Stack & heap
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Stack & heap

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Stack & heap Stack & heap Presentation Transcript

  • ShajahanTS shajahan007ts@gmail.com www.facebook.com/username twitter.com/username in.linkedin.com/in/profilename 9544040194 Typing Speed:
  • Disclaimer: This presentation is prepared by trainees of baabtra as a part of mentoring program. This is not official document of baabtra –Mentoring Partner Baabtra-Mentoring Partner is the mentoring division of baabte System Technologies Pvt . Ltd
  •  Stack is a special region of computer's memory that stores temporary variables created by each function (including the main() function).The stack is a "FILO" (first in, last out) data structure, that is managed and optimized by the CPU quite closely. Every time a function declares a new variable, it is "pushed" onto the stack.Then every time a function exits, all of the variables pushed onto the stack by that function, are freed (that is to say, they are deleted). Once a stack variable is freed, that region of memory becomes available for other stack variables.
  •  the stack grows and shrinks as functions push and pop local variables  there is no need to manage the memory yourself, variables are allocated and freed automatically  the stack has size limits  stack variables only exist while the function that created them, is running
  • main() { Int a=10,b=20,c; c=sum(a , b); } int sum(int a , int b) { int c; c=a+b; return c; } STACK Main() a=10 b=20 c ; sum() a =10 b=20 C=30
  •  The heap is a region of computer's memory that is not managed automatically , and is not as tightly managed by the CPU. It is a more region of memory .  To allocate memory on the heap, you must use malloc() or calloc(), which are built-in C functions. Once you have allocated memory on the heap, you are responsible for using free() to deallocate that memory once you don't need it any more. If you fail to do this, your program will have what is known as a memory leak.That is, memory on the heap will still be set aside (and won't be available to other processes).
  •  malloc() Allocates requested size of bytes and returns a pointer first byte of allocated space  calloc() Allocates space for an array elements, initializes to zero and then returns a pointer to memory  free() deallocate the previously allocated space  realloc() Change the size of previously allocated space
  • malloc()  Syntax malloc(size in bytes);  This function allocates ‘size’ byte of memory and returns a pointer to the first byte or NULL if there is some kind of error  But we need a pointer to point to the allocated space in heap  int *p; p=malloc(2);
  • int *p; p=malloc(2); //allocates 2 bytes of memory p=malloc(sizeof(int)); //sizeof() returns size of any data type so here it will be malloc(2) p=(int *)malloc(2); //malloc always return void * pointer . So you may type cast it into any data type. but it is unnecessary as the compiler does it for us p=(int *)malloc (sizeof(int)); //allocates 2 bytes of memory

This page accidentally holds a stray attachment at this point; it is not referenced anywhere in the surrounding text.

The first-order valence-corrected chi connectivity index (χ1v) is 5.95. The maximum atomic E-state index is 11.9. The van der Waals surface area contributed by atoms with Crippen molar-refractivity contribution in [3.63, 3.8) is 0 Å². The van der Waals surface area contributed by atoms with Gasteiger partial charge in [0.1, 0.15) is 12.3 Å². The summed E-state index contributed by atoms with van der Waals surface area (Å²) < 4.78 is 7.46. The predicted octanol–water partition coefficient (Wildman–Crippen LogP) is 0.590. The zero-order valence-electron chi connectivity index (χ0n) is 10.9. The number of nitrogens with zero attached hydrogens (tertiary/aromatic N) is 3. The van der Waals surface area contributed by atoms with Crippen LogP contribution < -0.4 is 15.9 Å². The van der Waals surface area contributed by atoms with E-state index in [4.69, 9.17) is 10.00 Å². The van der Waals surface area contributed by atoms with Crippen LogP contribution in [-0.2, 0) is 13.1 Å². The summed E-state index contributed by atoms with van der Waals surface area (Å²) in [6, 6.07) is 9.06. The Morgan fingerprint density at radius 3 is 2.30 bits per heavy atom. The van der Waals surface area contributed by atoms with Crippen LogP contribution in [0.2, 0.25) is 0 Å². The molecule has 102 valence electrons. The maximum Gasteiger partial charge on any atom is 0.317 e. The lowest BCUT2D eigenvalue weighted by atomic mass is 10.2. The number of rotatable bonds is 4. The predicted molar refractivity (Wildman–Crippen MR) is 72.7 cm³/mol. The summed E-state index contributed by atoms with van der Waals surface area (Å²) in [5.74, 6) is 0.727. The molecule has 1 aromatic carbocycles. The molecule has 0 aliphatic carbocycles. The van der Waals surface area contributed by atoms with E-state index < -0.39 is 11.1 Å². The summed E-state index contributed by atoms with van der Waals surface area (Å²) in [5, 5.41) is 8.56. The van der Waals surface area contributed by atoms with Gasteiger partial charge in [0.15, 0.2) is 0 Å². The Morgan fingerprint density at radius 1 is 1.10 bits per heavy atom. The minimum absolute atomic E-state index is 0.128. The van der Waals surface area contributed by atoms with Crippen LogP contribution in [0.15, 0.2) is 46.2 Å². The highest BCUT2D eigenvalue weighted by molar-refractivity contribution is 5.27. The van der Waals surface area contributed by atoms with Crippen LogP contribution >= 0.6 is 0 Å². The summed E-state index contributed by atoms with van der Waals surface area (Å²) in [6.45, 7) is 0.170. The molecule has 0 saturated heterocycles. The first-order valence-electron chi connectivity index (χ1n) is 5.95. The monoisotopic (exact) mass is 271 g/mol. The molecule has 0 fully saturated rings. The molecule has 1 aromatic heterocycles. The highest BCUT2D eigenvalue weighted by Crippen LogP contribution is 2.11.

•  Calloc() stands for "contiguous allocation”  Allocates multiple blocks of memory each of same size and sets all bytes to zero  Syntax calloc(number of elements , size in bytes); we need a pointer to point to the allocated space in heap
  • int *p; p=calloc(2,2); //allocates 2 block of 2 bytes memory p=calloc(3,sizeof(int)); //sizeof() returns size of any data type so here it will be calloc(3,2) p=(int *)calloc(2,10); //calloc always return void * pointer . So you may type cast it into any data type. but it is unnecessary as the compiler does it for us p=(int *)calloc (3,sizeof(int)); //allocates 3 block of 2 bytes memmory
  • MALLOC() • Allocates "size" bytes of memory. • The contents of allocated memory are not changed. i.e., the memory may contains garbage values. • returns void pointer (void *). If the allocation succeeds, a pointer to the block of memory is returned CALLOC() • Allocates a region of memory large enough to hold "n elements" of "size" bytes each. • The allocated region is initialized to zero. • returns void pointer (void *). If the allocation succeeds, a pointer to the block of memory is returned.
  • realloc( pointer name , new size ); It will realloc the size of memory free( pointer name ); De allocate the memory
  • #include <stdio.h> #include <stdlib.h> double* multiplyByTwo (double *input) { double *twice = malloc(sizeof(double)); *twice = *input * 2.0; return twice; } int main () { int *age = malloc(sizeof(int)); *age = 30; double *salary = malloc(sizeof(double)); *salary = 12345.67; double *myList = calloc(3 , sizeof(double)); myList[0] = 1.2; myList[1] = 2.3; myList[2] = 3.4; double *twiceSalary = multiplyByTwo(salary); printf("double your salary is %.3fn", *twiceSalary); free(age); free(salary); free(myList); free(twiceSalary); return 0; }
  • If this presentation helped you, please visit our page facebook.com/baabtra and like it. Thanks in advance. www.baabtra.com | www.massbaab.com |www.baabte.com
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